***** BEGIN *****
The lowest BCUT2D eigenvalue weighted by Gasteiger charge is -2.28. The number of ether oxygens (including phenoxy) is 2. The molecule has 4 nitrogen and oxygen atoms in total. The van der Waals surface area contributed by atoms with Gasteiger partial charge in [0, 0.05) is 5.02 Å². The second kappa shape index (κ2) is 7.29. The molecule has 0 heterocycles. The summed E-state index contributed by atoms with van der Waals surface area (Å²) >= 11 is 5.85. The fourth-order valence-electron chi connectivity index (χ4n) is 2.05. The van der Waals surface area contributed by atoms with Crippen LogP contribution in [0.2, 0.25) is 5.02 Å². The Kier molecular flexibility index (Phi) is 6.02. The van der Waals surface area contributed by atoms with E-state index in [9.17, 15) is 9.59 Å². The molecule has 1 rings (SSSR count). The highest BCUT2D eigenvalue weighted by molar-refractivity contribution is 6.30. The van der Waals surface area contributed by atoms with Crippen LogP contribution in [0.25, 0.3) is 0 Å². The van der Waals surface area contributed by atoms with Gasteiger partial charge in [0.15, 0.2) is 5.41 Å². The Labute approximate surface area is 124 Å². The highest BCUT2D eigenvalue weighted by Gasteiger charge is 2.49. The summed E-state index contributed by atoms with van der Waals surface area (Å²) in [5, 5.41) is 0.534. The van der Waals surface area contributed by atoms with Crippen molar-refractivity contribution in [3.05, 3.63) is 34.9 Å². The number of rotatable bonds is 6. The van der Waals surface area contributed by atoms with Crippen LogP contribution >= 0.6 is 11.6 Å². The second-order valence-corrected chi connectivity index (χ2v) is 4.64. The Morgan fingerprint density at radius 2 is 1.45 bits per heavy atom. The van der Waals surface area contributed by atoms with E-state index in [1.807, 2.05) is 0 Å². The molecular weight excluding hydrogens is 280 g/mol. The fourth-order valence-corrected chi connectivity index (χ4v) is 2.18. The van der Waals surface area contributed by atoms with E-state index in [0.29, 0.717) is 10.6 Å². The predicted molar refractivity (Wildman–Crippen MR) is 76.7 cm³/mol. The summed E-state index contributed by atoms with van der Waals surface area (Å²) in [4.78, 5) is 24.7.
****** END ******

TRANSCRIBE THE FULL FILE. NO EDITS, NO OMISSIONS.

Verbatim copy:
The lowest BCUT2D eigenvalue weighted by Gasteiger charge is -2.28. The number of ether oxygens (including phenoxy) is 2. The molecule has 4 nitrogen and oxygen atoms in total. The van der Waals surface area contributed by atoms with Gasteiger partial charge in [0, 0.05) is 5.02 Å². The second kappa shape index (κ2) is 7.29. The molecule has 0 heterocycles. The summed E-state index contributed by atoms with van der Waals surface area (Å²) >= 11 is 5.85. The fourth-order valence-electron chi connectivity index (χ4n) is 2.05. The van der Waals surface area contributed by atoms with Crippen LogP contribution in [0.2, 0.25) is 5.02 Å². The Kier molecular flexibility index (Phi) is 6.02. The van der Waals surface area contributed by atoms with E-state index in [9.17, 15) is 9.59 Å². The molecule has 1 rings (SSSR count). The highest BCUT2D eigenvalue weighted by molar-refractivity contribution is 6.30. The van der Waals surface area contributed by atoms with Crippen LogP contribution in [0.25, 0.3) is 0 Å². The van der Waals surface area contributed by atoms with Gasteiger partial charge in [0.15, 0.2) is 5.41 Å². The Labute approximate surface area is 124 Å². The highest BCUT2D eigenvalue weighted by Gasteiger charge is 2.49. The summed E-state index contributed by atoms with van der Waals surface area (Å²) in [5, 5.41) is 0.534. The van der Waals surface area contributed by atoms with Crippen molar-refractivity contribution in [3.05, 3.63) is 34.9 Å². The number of rotatable bonds is 6. The van der Waals surface area contributed by atoms with Crippen LogP contribution >= 0.6 is 11.6 Å². The second-order valence-corrected chi connectivity index (χ2v) is 4.64. The Morgan fingerprint density at radius 2 is 1.45 bits per heavy atom. The van der Waals surface area contributed by atoms with E-state index in [1.807, 2.05) is 0 Å². The molecular weight excluding hydrogens is 280 g/mol. The fourth-order valence-corrected chi connectivity index (χ4v) is 2.18. The van der Waals surface area contributed by atoms with E-state index in [0.29, 0.717) is 10.6 Å². The predicted molar refractivity (Wildman–Crippen MR) is 76.7 cm³/mol. The summed E-state index contributed by atoms with van der Waals surface area (Å²) in [4.78, 5) is 24.7.